Mt Moraih is as close to an Indiana Jones adventure as you’ll find in Philadelphia. Begun in 1855, Mt Moriah is one of the largest cemeteries in the country, but today there are no owners, and nature is doing her best to reclaim the area.
Mount Moraih catered to a more middle class clientele than Philadelphia’s other Victorian cemeteries, Woodlands and Laurel Hill, and today there is plenty to explore, including a Union Soldier graveyard – which houses the remains of over 400 Civil War soldiers who died in area hospitals. The cemetery also houses a Naval plot (also dating back to the Civil War), which is the resting spot of over 2,400 US Navy officers and seamen, many from a local hospital and residential care facility that cared for disabled and indigent sailors. Unlike the rest of the cemetery, both of these areas are maintained by the US Department of Veteran Affairs, so they are still neat and tidy.
Located atop a hill is and area of the cemetery, known as Masons Circle. In the center is a 35-foot high monument topped by a Masonic square and compass, dedicated to William B. Schnider, Grand Tyler of Pennsylvania’s Central Grand Lodge. It is surrounded by graves with loads of masonic symbols.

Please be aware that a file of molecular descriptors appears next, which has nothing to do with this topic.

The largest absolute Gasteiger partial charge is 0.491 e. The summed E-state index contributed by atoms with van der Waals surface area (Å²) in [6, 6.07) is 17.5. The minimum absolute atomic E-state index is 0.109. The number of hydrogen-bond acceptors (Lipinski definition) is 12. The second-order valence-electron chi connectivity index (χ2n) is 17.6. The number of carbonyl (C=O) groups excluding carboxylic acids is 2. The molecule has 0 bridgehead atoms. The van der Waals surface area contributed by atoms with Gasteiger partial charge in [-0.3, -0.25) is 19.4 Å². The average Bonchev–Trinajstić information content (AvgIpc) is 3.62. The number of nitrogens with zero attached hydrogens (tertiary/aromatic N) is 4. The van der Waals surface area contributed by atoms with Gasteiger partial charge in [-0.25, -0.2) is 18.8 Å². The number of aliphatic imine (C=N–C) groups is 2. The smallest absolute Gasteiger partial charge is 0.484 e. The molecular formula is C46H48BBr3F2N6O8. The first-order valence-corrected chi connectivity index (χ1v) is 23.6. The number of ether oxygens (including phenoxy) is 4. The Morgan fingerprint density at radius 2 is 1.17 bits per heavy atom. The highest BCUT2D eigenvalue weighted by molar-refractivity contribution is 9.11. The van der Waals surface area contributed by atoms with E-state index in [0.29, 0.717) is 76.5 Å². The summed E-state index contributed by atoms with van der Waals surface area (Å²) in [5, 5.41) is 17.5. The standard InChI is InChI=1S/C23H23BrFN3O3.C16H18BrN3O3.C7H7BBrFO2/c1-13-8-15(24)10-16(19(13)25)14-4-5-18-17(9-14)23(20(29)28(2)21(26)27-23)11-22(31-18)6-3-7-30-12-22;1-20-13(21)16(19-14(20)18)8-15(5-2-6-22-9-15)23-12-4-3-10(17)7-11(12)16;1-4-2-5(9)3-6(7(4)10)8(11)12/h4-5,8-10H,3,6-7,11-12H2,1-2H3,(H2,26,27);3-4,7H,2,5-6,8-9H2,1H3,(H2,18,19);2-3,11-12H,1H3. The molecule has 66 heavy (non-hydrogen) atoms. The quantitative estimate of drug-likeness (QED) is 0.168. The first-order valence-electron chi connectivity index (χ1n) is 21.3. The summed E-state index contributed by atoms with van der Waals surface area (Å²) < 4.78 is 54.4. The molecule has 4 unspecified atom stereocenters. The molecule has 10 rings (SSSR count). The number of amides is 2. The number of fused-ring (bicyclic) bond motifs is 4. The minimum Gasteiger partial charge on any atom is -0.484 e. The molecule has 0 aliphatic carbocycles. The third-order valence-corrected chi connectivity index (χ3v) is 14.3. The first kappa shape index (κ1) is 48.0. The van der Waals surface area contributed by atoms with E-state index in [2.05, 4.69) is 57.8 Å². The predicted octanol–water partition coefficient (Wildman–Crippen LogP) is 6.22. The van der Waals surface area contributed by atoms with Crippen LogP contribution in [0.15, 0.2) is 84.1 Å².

The real fun of the cemetery is exploring the overgrown areas (just watch out for poison ivy!).
The cemetery is also home to Betsy Ross’s former resting spot (actually her second resting spot; she was originally buried at the Free Quaker Meeting house. Her remains were brought here soon after the cemetery was opened). In 1975, Betsy Ross’ descendants petitioned to have her remains moved to the Betsy Ross House in Old City. The headstone at her grave had been stolen years before, so her exact location was questionable. Bones were found in the estimated vicinity of her grave and these were moved. Whether these were Betsy’s or not is still unknown.
While future plans for the site remain up in the air, a dedicated crew of volunteers are doing their best to keep areas accessible (burials continued through 2011, so there is still plenty of active visitation) and maintain the old structures.
Open daily (use the Kingsessing Avenue entrance). Plenty of street parking. In Tobey’s words, this is a “sketchy” part of town. Not unsafe, but be aware.
Location: West Philadelphia. Not far from Woodlands and the restaurants along Baltimore Avenue (https://secretsofphiladelphia.com/2018/11/04/botany-in-early-philadelphia-pt-2-woodlands-americas-first-neoclassical-mansion-and-a-victorian-cemetery/)